Student senate shoots down ‘Good Samaritan’ resolution

GVL / Emily Frye 
Former student senate senator Terrell Couch takes the opportunity to address the senate about the highly debated firearm proposal on Nov. 19th.

GVL / Emily Frye Former student senate senator Terrell Couch takes the opportunity to address the senate about the highly debated firearm proposal on Nov. 19th.

Jess Hodge

Tensions and emotions ran high as the much-anticipated Good Samaritan resolution was voted on during Thursday’s student senate meeting. With a 39-3 vote (with two abstentions), senators voted down the resolution, and Grand Valley State University will remain a completely gun-free campus for another year.

Two main points that popped up throughout the three-week discussion were the lack of definition for ‘emergency,’ and the wording which implied undermining the GVSU student code. Many senators cited these things as reasons they could not vote in favor for the resolution.

The resolution, written by senator Benjamin Soltis, looked to “incorporate a Good Samaritan in the Student Code to allow legally carried firearms on campus to be used in case of an emergency.” The resolution confused not only the student senators, but also by students, faculty and staff that they have talked with about it.

“This issue is for a legalized carry of firearms in an emergency situation,” Soltis said.

Both Vice President for Finance Jeremy Turnbull and Vice President for Campus Affairs Sean O’Melia have insisted that writing a resolution that undercuts the student code is wrong and should be rewritten.

“”We can change the student code and I think we should rather go that route rather than write a resolution overriding the student code,” O’Melia said. “We should not override student code unless we’re 100 percent sure because it demeans and diminishes every single resolution we have.”

Turnbull offered his assistance to Soltis, saying he would help him work on a revised resolution that would not mention undermining student code or firearms.

Senator Noelle Milad also voiced her concern for the resolution because of the lack of training concealed pistol license (CPL) carriers receive.

“In the (resolution), the pistol license safety training course application process shows many guidelines, but not one of them says that CPL holders get trained in assessing a life-threatening situation,” Milad explained. “However, in the Michigan Commission on Law Enforcement standards, it explicitly says (police officials) get trained in assessing a life-threatening situation.”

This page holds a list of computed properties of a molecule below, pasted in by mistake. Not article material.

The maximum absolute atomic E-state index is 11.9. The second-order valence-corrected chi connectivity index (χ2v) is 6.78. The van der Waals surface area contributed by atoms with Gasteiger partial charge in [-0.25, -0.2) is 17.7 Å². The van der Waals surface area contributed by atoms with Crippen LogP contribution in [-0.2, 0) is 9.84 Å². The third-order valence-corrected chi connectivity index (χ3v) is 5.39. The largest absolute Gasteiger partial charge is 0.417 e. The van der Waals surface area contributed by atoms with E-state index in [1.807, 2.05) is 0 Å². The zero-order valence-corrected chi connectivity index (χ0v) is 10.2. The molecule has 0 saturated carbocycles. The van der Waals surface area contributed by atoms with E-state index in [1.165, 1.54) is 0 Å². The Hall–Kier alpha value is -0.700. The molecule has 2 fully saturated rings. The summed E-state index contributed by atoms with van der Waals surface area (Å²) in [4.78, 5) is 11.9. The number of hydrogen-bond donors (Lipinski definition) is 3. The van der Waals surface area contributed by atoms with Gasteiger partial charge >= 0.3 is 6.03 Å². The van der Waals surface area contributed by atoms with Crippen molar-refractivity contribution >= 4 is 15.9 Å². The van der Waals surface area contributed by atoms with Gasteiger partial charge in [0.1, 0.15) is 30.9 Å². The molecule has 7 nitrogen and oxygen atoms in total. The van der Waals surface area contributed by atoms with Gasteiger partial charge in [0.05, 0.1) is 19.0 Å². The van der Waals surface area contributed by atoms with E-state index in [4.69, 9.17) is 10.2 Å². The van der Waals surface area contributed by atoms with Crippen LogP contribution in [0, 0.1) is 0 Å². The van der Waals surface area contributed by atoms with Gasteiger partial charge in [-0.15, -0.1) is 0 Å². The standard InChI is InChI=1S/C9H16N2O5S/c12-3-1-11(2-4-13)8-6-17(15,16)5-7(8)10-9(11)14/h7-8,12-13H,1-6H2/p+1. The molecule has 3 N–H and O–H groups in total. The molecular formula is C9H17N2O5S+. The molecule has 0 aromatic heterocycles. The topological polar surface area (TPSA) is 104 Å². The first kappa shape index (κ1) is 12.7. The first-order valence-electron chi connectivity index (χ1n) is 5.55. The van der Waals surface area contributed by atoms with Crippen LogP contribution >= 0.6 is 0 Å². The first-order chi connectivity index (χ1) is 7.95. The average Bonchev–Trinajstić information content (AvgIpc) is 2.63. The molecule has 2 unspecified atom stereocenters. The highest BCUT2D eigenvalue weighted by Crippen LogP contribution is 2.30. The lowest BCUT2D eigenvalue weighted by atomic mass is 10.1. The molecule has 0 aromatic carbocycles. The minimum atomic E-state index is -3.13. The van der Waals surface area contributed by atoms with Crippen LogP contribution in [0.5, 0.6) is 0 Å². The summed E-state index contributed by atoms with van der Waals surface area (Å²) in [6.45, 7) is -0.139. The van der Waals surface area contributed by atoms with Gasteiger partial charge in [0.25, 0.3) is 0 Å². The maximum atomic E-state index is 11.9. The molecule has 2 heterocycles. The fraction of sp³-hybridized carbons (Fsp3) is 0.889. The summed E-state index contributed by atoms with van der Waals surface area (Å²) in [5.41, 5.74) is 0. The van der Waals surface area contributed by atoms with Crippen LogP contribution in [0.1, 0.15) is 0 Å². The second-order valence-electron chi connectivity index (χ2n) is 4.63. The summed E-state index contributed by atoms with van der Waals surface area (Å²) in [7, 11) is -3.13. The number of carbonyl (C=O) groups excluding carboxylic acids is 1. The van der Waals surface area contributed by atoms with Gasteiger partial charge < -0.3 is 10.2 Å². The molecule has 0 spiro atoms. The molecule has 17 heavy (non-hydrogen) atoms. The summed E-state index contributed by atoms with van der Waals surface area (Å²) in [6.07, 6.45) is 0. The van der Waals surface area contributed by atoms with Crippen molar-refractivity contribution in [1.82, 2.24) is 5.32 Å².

Soltis countered previous statements by stating that CPL holders do have to re-certify every three to five years. He did, however, agree with Milad.

“Police officers are much more trained in those situations than we are,” he said.

Senator Kristoffer Butler talked to four of his six classes about the resolution. Of the 73 people he asked, 53 were not in favor of the resolution, 10 were in favor and 10 were undecided. Many senators echoed that a problem of the resolution was the confusing and conflicting language used.

Vice President for External Relations Andy Oeffner personally opposed the resolution, but he proposed having a different resolution that focuses on the real problem at hand: mental health.

“During public comment a week ago, it was brought up that this is a mental health problem,” Oeffner said. “I believe that we should counter this with a mental-health resolution and focus more on that as a proactive solution.”

Unlike the majority of the senators who voiced their opposition to the resolution, almost half of the people who spoke during public comment were in favor of passing it. They asked the body to consider the facts about guns and guns on campus.

“Emotions run high when we talk about (guns) but more so than emotion is irrational fear,” said public comment speaker Keith Eichholz. “If you let your irrational fear or emotions dictate how you feel, you’re going to stop listening to the debate and you’re going to institute policy based on sheer emotion.”

Fear was a large topic for the people who were for the resolution. Many asked the senators not to base their decision around fear, as it was not a good basis for doing so.

Soltis, while unhappy with the outcome, said he is contemplating the comments he received for revision.

“I’m thinking about (revisions),” he said. “I’m considering making it less lethal and not using such a broad brush.”